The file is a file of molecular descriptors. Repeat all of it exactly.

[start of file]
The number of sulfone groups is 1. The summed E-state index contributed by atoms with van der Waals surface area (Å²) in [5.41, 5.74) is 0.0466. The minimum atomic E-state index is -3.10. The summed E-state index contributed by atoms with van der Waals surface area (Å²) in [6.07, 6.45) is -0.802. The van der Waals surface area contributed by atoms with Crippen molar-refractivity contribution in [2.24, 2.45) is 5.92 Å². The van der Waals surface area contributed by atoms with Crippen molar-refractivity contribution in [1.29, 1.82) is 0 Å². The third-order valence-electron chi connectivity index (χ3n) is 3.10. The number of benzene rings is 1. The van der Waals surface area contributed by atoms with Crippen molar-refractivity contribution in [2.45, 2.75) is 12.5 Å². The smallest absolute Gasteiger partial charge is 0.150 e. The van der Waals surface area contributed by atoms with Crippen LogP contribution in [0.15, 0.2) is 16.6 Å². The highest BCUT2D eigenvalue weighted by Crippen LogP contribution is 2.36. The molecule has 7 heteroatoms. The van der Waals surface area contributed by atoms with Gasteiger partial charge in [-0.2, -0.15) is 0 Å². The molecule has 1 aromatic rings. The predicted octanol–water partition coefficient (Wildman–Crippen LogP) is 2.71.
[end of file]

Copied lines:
The number of sulfone groups is 1. The summed E-state index contributed by atoms with van der Waals surface area (Å²) in [5.41, 5.74) is 0.0466. The minimum atomic E-state index is -3.10. The summed E-state index contributed by atoms with van der Waals surface area (Å²) in [6.07, 6.45) is -0.802. The van der Waals surface area contributed by atoms with Crippen molar-refractivity contribution in [2.24, 2.45) is 5.92 Å². The van der Waals surface area contributed by atoms with Crippen molar-refractivity contribution in [1.29, 1.82) is 0 Å². The third-order valence-electron chi connectivity index (χ3n) is 3.10. The number of benzene rings is 1. The van der Waals surface area contributed by atoms with Crippen molar-refractivity contribution in [2.45, 2.75) is 12.5 Å². The smallest absolute Gasteiger partial charge is 0.150 e. The van der Waals surface area contributed by atoms with Crippen LogP contribution in [0.15, 0.2) is 16.6 Å². The highest BCUT2D eigenvalue weighted by Crippen LogP contribution is 2.36. The molecule has 7 heteroatoms. The van der Waals surface area contributed by atoms with Gasteiger partial charge in [-0.2, -0.15) is 0 Å². The molecule has 1 aromatic rings. The predicted octanol–water partition coefficient (Wildman–Crippen LogP) is 2.71.